GRAND RAPIDS, MICHIGAN —Aaron Martin Vorac, 38, of Harbor Springs, Michigan, was sentenced to 42 months’ confinement followed by three years of supervised release for assaulting a Little Traverse Bay Band Police Officer, U.S. Attorney Andrew Birge announced today.
On January 15, 2017, Vorac and his wife, Carla Michele Weiskopf, were disruptive and appeared intoxicated at the Odawa Casino and Resort. Staff at the casino eventually asked them to leave. After the couple repeatedly disregarded their requests, they called Officer Closser of the Little Traverse Bay Band Police Department for assistance. When Officer Closser attempted to engage Vorac, Vorac refused to comply with instructions, wrestled Officer Closser to the ground, repeatedly punched him in the groin, grabbed the officer’s pen and repeatedly stabbed at his eyes. At one point, Weiskopf intervened on Vorac’s behalf. Officer Closser suffered numerous gashes to his head and face. Officers from the Petoskey City Police Department and deputies from Emmet Count Sheriff’s Department had to respond to the scene.
A federal grand jury indicted Vorac on charges of forcibly assaulting a law enforcement officer causing bodily harm, and Weiskopf on charges of forcible assault on an officer and disorderly conduct. Through plea bargaining, Vorac pleaded guilty to the assault and Weiskopf’s federal charges were dismissed in favor of her pleading guilty in state court to two counts of resisting and obstructing police officers. She was sentenced to 18 months’ probation and 6 months in jail with 60 days to be served on tether.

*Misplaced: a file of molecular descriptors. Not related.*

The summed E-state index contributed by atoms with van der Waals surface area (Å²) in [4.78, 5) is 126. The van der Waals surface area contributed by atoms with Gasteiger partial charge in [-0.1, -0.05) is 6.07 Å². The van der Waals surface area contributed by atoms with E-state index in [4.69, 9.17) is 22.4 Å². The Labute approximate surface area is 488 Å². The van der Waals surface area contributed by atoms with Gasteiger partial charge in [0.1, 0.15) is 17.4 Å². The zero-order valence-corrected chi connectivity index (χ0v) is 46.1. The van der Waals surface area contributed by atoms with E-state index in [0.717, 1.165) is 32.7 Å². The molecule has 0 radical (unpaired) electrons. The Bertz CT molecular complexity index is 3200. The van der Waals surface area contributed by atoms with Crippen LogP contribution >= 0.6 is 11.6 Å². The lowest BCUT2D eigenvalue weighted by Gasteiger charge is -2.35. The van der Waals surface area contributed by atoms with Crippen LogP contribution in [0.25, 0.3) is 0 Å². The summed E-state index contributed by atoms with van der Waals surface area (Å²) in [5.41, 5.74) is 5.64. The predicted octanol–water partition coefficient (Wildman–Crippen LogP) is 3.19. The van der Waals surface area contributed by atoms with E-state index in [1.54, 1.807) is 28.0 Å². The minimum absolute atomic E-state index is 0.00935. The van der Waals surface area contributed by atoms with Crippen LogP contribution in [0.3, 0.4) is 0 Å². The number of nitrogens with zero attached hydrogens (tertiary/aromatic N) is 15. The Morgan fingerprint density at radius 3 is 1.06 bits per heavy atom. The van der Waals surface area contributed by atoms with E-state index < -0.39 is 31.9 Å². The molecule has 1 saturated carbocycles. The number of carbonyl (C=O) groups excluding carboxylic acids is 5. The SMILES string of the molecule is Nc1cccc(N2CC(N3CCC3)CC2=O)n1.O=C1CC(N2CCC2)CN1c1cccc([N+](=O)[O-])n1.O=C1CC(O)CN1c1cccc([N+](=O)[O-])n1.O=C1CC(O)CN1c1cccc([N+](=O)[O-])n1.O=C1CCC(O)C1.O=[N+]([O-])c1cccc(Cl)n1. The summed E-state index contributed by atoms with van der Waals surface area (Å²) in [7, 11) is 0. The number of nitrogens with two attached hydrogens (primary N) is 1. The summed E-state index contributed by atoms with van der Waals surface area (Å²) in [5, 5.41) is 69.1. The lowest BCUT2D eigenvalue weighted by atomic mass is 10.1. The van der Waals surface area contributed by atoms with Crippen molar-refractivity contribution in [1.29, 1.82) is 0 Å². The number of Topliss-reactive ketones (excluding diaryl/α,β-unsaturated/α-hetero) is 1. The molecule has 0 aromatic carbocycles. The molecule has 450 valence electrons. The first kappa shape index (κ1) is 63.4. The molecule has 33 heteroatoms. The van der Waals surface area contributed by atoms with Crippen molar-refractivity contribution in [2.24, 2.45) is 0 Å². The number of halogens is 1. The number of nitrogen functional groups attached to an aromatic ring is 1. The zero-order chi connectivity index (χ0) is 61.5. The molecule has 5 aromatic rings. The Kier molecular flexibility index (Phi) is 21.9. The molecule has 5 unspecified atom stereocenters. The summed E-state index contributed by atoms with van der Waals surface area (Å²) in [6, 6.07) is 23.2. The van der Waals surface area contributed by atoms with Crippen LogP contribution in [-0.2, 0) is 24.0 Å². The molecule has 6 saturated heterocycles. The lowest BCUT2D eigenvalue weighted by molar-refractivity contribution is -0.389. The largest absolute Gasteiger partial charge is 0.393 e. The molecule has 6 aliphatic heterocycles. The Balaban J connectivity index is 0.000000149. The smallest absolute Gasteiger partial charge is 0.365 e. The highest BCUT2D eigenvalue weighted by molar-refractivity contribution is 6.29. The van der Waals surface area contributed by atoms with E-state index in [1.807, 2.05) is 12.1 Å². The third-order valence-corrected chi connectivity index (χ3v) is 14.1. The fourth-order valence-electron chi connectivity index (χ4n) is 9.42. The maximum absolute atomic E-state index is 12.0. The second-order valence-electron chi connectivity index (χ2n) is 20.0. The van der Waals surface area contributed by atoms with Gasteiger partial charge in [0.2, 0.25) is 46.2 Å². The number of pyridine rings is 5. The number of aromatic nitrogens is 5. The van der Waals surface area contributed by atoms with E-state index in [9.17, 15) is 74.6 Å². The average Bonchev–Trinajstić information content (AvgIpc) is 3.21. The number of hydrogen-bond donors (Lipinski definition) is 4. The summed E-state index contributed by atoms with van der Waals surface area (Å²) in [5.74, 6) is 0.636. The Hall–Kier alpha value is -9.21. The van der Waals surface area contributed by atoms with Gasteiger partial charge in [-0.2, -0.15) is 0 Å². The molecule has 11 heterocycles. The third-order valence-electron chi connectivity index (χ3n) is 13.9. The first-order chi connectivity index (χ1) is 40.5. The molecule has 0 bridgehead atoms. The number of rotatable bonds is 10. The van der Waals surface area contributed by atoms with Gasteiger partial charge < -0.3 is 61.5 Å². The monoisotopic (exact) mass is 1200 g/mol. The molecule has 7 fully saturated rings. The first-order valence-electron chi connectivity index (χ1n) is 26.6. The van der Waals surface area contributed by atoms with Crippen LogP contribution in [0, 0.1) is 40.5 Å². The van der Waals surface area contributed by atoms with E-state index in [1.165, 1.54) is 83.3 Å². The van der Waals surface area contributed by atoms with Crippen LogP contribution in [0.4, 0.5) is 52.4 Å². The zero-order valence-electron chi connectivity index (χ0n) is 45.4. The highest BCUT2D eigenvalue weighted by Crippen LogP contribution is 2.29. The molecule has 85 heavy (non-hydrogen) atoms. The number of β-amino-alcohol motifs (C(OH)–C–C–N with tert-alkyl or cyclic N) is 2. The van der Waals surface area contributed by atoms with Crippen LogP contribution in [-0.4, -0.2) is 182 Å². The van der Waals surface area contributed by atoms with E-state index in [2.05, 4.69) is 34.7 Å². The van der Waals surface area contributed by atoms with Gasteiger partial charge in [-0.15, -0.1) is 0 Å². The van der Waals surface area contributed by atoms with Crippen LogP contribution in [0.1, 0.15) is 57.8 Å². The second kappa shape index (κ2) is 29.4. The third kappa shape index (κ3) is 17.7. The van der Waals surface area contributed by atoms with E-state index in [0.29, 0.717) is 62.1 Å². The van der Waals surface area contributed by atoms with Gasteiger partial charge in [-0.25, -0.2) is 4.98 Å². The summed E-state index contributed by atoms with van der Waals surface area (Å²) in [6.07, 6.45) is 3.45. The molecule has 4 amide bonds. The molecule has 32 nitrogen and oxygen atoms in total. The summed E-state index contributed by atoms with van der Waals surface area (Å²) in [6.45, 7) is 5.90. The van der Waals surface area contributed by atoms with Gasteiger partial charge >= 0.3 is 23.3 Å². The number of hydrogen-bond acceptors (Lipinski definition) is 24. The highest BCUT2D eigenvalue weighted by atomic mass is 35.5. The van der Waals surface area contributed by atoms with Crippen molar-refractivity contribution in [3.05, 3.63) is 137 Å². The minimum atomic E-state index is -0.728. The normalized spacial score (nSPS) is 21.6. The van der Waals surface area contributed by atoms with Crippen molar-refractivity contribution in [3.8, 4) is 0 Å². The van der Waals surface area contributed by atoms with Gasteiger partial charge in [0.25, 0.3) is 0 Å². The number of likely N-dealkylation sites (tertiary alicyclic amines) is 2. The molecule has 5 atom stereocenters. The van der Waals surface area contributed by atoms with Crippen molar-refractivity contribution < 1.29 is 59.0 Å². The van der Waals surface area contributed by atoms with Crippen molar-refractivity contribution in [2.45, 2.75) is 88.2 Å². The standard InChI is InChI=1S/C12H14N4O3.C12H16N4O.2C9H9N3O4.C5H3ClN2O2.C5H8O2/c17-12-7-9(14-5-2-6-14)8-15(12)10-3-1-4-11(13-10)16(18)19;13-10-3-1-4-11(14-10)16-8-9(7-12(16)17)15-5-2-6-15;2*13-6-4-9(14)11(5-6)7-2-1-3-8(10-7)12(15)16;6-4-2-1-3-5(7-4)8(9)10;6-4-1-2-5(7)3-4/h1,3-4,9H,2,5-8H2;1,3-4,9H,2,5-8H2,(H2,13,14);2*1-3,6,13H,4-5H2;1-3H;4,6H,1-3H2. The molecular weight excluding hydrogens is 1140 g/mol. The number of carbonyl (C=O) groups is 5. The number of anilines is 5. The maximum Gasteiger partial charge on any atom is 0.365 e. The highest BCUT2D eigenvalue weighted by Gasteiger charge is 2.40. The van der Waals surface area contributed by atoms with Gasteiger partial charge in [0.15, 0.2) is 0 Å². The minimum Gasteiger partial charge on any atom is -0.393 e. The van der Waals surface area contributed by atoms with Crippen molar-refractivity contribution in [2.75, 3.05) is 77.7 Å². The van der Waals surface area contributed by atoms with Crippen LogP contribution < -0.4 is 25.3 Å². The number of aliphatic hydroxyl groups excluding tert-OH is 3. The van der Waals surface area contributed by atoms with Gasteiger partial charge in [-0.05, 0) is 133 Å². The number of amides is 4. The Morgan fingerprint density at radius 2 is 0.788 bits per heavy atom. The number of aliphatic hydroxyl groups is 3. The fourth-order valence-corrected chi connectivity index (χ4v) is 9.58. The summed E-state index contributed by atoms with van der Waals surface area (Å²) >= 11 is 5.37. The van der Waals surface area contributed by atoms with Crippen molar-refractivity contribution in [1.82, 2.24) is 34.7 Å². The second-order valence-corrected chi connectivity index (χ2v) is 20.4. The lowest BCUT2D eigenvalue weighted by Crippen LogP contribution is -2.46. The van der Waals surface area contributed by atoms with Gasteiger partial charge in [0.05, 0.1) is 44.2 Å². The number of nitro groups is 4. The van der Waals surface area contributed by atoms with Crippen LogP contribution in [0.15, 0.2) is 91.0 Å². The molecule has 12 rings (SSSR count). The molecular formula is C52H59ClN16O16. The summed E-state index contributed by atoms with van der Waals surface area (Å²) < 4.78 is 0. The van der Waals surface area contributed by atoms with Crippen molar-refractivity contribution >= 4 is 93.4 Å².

At Vorac’s sentencing, U.S. District Court Judge Robert Jonker commented on the professionalism exhibited by Officer Closser in attempting to diffuse the situation, noting that Officer Closser showed great restraint while the defendant and his wife ignored these efforts and escalated the situation to the violent assault.
U.S. Attorney Birge praised the work of law enforcement. “Officers like George Closser put their lives, safety, and health on the line every day. They work tirelessly to preserve order and ensure the safety of the people of the Western District of Michigan. On that day, Officer Closser demonstrated professionalism, courtesy, and sound judgment. He was met with brutal violence and was viciously assaulted. I am heartened to hear that he has returned to duty and grateful for his service. I commend the work by the Little Traverse Bay Band Police Department, the Emmet County Sheriff’s Department, the Petoskey City Police, and the FBI.
Law enforcement in this district works closely with the eleven federally recognized tribes investigating crimes that arise in Indian Country in the Western District. Tribal law enforcement officers are some of the most highly trained professionals in the district enforcing tribal, state, and federal law. This Office has and will continue to prosecute all assaults against tribal law enforcement to the full extent of the law.”
Jeff Cobe, Chief of Police for the Little Traverse Bay Bands Police Department, stated “This case shows the seamless enforcement efforts between the United States Attorney’s Office, the FBI, the City of Petoskey Public Safety Department, and Emmet County. These partnerships are important to the Little Traverse Bay Bands of Odawa Indians Tribal Police and demonstrate a true concern for officer safety.”
The FBI investigated the case in conjunction with Little Traverse Bay Band Police Department, Emmet County Sheriff’s Department, and Petoskey City Police. Assistant U.S. Attorney Jeff J. Davis prosecuted it. ###
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